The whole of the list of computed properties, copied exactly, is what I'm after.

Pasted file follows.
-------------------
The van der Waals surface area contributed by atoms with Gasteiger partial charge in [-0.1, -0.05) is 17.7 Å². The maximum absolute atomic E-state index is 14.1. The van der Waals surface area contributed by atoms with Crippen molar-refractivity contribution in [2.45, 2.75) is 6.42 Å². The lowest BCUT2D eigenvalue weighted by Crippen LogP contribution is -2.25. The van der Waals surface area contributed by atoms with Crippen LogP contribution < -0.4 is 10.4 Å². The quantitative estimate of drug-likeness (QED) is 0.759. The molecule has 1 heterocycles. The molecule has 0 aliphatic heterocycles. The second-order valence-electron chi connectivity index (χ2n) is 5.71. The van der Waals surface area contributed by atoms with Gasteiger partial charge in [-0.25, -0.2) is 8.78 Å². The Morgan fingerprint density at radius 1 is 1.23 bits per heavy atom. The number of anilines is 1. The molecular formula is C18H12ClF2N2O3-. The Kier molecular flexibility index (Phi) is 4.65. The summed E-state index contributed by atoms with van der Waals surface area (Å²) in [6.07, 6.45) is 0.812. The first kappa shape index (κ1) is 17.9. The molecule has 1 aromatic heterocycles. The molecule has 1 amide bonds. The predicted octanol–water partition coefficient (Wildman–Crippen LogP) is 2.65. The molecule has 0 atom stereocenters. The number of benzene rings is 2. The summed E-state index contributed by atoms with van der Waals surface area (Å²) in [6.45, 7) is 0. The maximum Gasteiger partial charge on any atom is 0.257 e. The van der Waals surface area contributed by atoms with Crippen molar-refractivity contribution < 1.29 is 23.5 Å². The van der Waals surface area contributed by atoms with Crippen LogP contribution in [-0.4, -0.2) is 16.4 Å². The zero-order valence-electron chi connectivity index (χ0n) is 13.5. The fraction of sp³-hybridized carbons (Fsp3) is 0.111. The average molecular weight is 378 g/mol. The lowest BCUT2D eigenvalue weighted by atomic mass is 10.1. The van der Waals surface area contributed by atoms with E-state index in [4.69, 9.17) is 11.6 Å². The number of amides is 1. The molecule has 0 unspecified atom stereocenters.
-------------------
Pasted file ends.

The van der Waals surface area contributed by atoms with Gasteiger partial charge in [-0.1, -0.05) is 17.7 Å². The maximum absolute atomic E-state index is 14.1. The van der Waals surface area contributed by atoms with Crippen molar-refractivity contribution in [2.45, 2.75) is 6.42 Å². The lowest BCUT2D eigenvalue weighted by Crippen LogP contribution is -2.25. The van der Waals surface area contributed by atoms with Crippen LogP contribution < -0.4 is 10.4 Å². The quantitative estimate of drug-likeness (QED) is 0.759. The molecule has 1 heterocycles. The molecule has 0 aliphatic heterocycles. The second-order valence-electron chi connectivity index (χ2n) is 5.71. The van der Waals surface area contributed by atoms with Gasteiger partial charge in [-0.25, -0.2) is 8.78 Å². The Morgan fingerprint density at radius 1 is 1.23 bits per heavy atom. The number of anilines is 1. The molecular formula is C18H12ClF2N2O3-. The Kier molecular flexibility index (Phi) is 4.65. The summed E-state index contributed by atoms with van der Waals surface area (Å²) in [6.07, 6.45) is 0.812. The first kappa shape index (κ1) is 17.9. The molecule has 1 aromatic heterocycles. The molecule has 1 amide bonds. The predicted octanol–water partition coefficient (Wildman–Crippen LogP) is 2.65. The molecule has 0 atom stereocenters. The number of benzene rings is 2. The summed E-state index contributed by atoms with van der Waals surface area (Å²) in [6.45, 7) is 0. The maximum Gasteiger partial charge on any atom is 0.257 e. The van der Waals surface area contributed by atoms with Crippen molar-refractivity contribution < 1.29 is 23.5 Å². The van der Waals surface area contributed by atoms with Crippen LogP contribution in [-0.4, -0.2) is 16.4 Å². The zero-order valence-electron chi connectivity index (χ0n) is 13.5. The fraction of sp³-hybridized carbons (Fsp3) is 0.111. The average molecular weight is 378 g/mol. The lowest BCUT2D eigenvalue weighted by atomic mass is 10.1. The van der Waals surface area contributed by atoms with E-state index in [4.69, 9.17) is 11.6 Å². The number of amides is 1. The molecule has 0 unspecified atom stereocenters.